Omega-3 Fatty Acids Protect Against Sudden Death From Heart Attack
DC, 9 April 2002
research article published in the April 11 issue of the New England
Journal of Medicine (NEJM) indicates that men with high blood
levels of long-chain omega-3 fatty acids were strongly protected
against sudden death from heart attack. Omega-3 fatty acids are
also known as n-3 fatty acids, and are highly unsaturated fats that
occur naturally in fish and other marine products.
to the Council for Responsible Nutrition (CRN), one of the dietary
supplement industry's leading trade associations, this is one more
positive study highlighting the benefits of this important nutrient.
"We already know that omega-3 fatty acids decrease the risk of sudden
death after a heart attack," said John Cordaro, president and chief
executive officer, CRN. "Now we have learned that omega-3 fatty
acids significantly reduce the risk of sudden death in people with
no prior cardiovascular disease. Good nutrition is an essential
lifestyle component, but unfortunately we don't always select our
foods properly to provide the nutrients we need. This study underscores
the importance of dietary supplements with omega-3 fatty acids to
help reduce the risk of sudden death from cardiac arrest."
study, conducted by Albert et al., was based on data from the Physicians'
Health Study. The degree of protection was 72% in men in the third
quartile of omega-3 blood levels and 81% in men in the top quartile,
as compared to the risk among physicians in the bottom quartile.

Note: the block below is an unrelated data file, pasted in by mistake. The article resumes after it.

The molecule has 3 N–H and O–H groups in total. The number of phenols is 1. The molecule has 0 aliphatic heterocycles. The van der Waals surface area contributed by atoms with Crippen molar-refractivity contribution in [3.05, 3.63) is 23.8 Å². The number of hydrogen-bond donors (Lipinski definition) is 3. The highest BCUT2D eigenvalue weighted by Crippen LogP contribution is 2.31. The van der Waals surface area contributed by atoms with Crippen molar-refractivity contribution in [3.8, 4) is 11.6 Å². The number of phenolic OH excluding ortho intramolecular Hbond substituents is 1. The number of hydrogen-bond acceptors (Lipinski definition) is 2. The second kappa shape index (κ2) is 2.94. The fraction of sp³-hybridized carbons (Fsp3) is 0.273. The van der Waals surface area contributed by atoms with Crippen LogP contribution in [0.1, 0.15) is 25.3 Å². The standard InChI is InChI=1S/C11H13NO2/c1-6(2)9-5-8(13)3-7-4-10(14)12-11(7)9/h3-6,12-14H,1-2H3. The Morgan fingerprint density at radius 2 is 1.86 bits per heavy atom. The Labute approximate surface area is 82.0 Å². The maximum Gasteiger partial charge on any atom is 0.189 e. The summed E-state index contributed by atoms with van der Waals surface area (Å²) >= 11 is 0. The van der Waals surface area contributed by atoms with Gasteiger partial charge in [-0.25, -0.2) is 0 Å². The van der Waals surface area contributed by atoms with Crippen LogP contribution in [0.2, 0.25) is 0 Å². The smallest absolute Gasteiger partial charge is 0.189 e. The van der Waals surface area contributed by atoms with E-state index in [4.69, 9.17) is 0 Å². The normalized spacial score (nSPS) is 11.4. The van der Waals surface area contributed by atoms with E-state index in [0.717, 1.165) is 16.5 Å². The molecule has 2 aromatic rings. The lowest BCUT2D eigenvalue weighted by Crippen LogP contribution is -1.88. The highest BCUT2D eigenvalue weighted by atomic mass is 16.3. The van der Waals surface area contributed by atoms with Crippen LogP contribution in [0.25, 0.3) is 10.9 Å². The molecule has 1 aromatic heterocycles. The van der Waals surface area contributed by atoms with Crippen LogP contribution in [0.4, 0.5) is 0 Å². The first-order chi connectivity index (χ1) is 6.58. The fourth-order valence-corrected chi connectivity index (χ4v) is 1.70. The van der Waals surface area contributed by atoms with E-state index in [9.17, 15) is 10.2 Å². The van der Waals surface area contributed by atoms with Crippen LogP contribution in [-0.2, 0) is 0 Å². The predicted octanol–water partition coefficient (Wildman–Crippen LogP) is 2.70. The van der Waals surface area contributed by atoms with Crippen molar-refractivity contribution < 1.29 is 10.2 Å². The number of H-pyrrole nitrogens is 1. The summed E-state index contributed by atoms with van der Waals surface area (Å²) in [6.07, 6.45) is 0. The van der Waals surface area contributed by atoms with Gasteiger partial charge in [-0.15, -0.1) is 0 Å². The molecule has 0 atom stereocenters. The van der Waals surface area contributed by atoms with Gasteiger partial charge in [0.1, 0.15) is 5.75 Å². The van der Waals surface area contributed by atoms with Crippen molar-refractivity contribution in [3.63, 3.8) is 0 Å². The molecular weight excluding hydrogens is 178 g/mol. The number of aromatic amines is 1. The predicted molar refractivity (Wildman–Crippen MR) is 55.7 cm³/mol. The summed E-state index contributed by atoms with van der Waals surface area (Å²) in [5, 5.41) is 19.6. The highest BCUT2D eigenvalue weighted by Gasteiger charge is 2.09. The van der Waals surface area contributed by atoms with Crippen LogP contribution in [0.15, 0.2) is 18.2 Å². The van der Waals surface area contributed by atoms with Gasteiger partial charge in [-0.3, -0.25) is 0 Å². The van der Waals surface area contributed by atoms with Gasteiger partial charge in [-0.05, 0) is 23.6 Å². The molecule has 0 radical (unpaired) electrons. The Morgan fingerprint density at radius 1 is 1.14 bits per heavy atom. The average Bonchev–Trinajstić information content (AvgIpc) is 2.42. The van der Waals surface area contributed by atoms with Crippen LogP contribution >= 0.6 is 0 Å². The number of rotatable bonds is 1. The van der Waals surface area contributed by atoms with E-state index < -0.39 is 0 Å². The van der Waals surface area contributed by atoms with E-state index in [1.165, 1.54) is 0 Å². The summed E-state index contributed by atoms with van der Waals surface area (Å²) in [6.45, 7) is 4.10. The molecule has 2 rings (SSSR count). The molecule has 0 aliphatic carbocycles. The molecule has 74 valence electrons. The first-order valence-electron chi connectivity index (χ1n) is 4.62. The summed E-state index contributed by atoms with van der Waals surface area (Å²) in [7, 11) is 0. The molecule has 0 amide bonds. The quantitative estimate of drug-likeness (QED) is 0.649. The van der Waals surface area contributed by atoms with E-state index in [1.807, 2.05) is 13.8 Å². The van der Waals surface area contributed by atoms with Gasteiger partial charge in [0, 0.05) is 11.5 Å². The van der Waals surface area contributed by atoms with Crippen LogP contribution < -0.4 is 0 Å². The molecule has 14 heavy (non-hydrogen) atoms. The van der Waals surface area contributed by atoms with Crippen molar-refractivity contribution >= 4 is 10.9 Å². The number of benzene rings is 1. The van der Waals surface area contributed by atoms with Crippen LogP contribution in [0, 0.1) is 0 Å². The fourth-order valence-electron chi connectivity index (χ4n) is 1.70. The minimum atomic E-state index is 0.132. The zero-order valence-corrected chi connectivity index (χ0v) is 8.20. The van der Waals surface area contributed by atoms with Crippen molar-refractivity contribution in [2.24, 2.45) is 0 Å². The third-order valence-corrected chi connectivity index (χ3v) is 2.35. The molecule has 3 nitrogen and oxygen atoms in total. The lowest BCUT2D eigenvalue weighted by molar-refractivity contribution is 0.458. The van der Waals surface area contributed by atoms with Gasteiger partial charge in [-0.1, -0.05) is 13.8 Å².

The study subjects were 94 physicians "in whom sudden death occurred
as the first manifestation of cardiovascular disease" and 184 matched
than half of sudden cardiac deaths occur in people with no history
of the disease
authors conclude that, "taken together with previous data from observational
studies and randomized trials, these prospective data suggest that
the long-chain n-3 fatty acids found in fish may reduce the risk
of sudden death from cardiac causes, even among men without a history
of cardiovascular disease. Because more than 50 percent of all sudden
deaths from cardiac causes occur in people with no history of cardiac
disease, preventive efforts must address this segment of the population
to have a substantial effect on the overall incidence of sudden
death from cardiac causes. If the observed association is causal,
increasing the intake of n-3 fatty acids by eating more fish or
by taking supplements is an intervention that could be applied to
this segment of the population at low cost and little risk."
an accompanying "perspective," Irwin H. Rosenberg, MD, calls the
evolution of the research on the benefits of omega-3 fatty acids
"a model for any scientific effort to identify a functional food."
He points out that, in addition to protecting against sudden death
from cardiac arrhythmias, long chain fatty acids such as EPA and
DHA confer other benefits. These include lowering triglyceride levels,
affecting thrombosis, supporting the immune system, enhancing development
of the central nervous system in infants, and helping modulate blood
for Responsible Nutrition, via PR Newswire.